Ralph Tandetzky Ralph Tandetzky - 7 months ago 43
C++ Question

Why use std::bind over lambdas in C++14?

Before C++11 I used

a lot. The
part made it into the standard library (
) the other part became part of the core language (C++ lambdas) and made the use of lambdas a lot easier. Nowadays, I hardly use
, since I can do almost anything with C++ lambdas. There's one valid use-case for
that I can think of:

struct foo
typedef void result_type;

template < typename A, typename B >
void operator()(A a, B b)
cout << a << ' ' << b;

auto f = bind(foo(), _1, _2);
f( "test", 1.2f ); // will print "test 1.2"

The C++14 equivalent for that would be

auto f = []( auto a, auto b ){ cout << a << ' ' << b; }
f( "test", 1.2f ); // will print "test 1.2"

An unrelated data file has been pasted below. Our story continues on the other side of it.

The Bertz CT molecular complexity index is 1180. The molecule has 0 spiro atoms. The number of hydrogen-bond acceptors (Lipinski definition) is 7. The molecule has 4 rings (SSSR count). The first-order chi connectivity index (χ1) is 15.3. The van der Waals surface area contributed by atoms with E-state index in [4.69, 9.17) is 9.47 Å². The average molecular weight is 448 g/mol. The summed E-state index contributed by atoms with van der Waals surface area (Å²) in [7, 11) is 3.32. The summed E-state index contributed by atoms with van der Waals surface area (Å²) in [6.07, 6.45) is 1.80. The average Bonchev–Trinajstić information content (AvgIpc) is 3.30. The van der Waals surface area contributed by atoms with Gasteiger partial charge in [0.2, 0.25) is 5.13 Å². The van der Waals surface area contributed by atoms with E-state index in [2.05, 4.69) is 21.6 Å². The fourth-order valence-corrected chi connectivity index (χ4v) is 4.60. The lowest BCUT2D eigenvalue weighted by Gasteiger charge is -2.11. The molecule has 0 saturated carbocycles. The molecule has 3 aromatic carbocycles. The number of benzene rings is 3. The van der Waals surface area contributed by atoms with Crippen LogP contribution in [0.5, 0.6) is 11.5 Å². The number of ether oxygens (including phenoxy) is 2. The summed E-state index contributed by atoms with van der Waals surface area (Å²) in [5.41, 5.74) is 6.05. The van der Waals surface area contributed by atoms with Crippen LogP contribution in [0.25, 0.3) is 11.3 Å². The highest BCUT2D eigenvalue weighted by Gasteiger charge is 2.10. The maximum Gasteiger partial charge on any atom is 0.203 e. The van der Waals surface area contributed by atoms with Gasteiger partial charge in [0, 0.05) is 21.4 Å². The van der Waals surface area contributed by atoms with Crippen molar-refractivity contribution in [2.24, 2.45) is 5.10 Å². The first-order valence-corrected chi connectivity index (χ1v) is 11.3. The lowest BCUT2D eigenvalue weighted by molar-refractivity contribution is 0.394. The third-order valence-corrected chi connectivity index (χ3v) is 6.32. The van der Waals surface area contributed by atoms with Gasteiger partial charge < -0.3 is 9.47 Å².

Much shorter and more concise. (In C++11 this does not work yet because of the auto parameters.) Is there any other valid use case for
beating the C++ lambdas alternative or is
superfluous with C++14?


std::bind can still do one thing polymorphic lambdas can't: invoke overloaded functions

struct F {
  bool operator()(char, int);
  std::string operator()(char, char);

auto f = std::bind(F(), 'a', std::placeholders::_1);
bool b = f(1);
std::string s = f('b');

The call wrapper created by the bind expression calls different functions depending on the arguments you give it, the closure from a C++14 polymorphic lambda can take different types of arguments but can't take a different number of arguments, and always invokes (specializations of) the same function on the closure. Correction: see the comments below

The wrapper returned by std::bind can also be called with too many arguments and it will ignore them, whereas a closure created by a lambda will diagnose attempts to pass too many arguments ... but I don't consider that a benefit of std::bind :)